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Interactions of Amino Acids with Oxidized Guanine in the Gas Phase Associated with the Protection of Damaged DNA

Authors

  • Jing Zhao,

    1. The Center for Modeling & Simulation Chemistry, Institute of Theoretical Chemistry, Shandong University, Jinan, 250100 (P. R. China)
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  • Hongfang Yang,

    1. The Center for Modeling & Simulation Chemistry, Institute of Theoretical Chemistry, Shandong University, Jinan, 250100 (P. R. China)
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  • Meng Zhang,

    1. The Center for Modeling & Simulation Chemistry, Institute of Theoretical Chemistry, Shandong University, Jinan, 250100 (P. R. China)
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  • Prof. Dr. Yuxiang Bu

    Corresponding author
    1. The Center for Modeling & Simulation Chemistry, Institute of Theoretical Chemistry, Shandong University, Jinan, 250100 (P. R. China)
    • The Center for Modeling & Simulation Chemistry, Institute of Theoretical Chemistry, Shandong University, Jinan, 250100 (P. R. China)
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Abstract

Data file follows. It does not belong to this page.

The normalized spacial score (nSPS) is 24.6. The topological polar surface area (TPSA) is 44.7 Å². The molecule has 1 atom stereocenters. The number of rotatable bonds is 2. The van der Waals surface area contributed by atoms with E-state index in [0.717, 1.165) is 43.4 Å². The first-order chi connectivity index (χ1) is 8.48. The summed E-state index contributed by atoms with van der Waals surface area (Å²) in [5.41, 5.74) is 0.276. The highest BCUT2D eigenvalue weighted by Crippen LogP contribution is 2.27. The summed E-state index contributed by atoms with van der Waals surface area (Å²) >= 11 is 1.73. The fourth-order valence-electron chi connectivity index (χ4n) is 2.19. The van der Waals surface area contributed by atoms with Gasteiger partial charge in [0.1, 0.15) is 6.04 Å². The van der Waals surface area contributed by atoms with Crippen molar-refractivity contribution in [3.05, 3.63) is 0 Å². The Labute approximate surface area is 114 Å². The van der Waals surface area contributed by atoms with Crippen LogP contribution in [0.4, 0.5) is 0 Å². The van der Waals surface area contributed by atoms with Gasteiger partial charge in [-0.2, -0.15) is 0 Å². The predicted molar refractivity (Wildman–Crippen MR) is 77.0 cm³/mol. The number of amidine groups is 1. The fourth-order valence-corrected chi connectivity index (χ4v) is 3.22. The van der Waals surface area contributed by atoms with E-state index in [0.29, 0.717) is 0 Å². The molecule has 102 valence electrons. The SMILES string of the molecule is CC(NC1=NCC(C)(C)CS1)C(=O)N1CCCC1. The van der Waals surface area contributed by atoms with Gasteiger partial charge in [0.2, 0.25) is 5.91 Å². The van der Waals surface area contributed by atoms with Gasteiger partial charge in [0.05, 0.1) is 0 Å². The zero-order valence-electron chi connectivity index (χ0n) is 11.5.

Density functional theory calculations were employed to study the stabilization process of the guanine radical cation through amino acid interactions as well as to understand the protection mechanisms. On the basis of our calculations, several protection mechanisms are proposed in this work subject to the type of the amino acid. Our results indicate that a series of three-electron bonds can be formed between the amino acids and the guanine radical cation which may serve as relay stations supporting hole transport. In the three-electron-bonded, π–π-stacked, and H-bonded modes, amino acids can protect guanine from oxidation or radiation damage by sharing the hole, while amino acids with reducing properties can repair the guanine radical cation through proton-coupled electron transfer or electron transfer. Another important finding is that positively charged amino acids (ArgH+, LysH+, and HisH+) can inhibit ionization of guanine through raising its ionization potential. In this situation, a negative dissociation energy for hydrogen bonds in the hole-trapped and positively charged amino acid–Guanine dimer is observed, which explains the low hole-trapping efficiency. We hope that this work provides valuable information on how to protect DNA from oxidation- or radiation-induced damages in biological systems.

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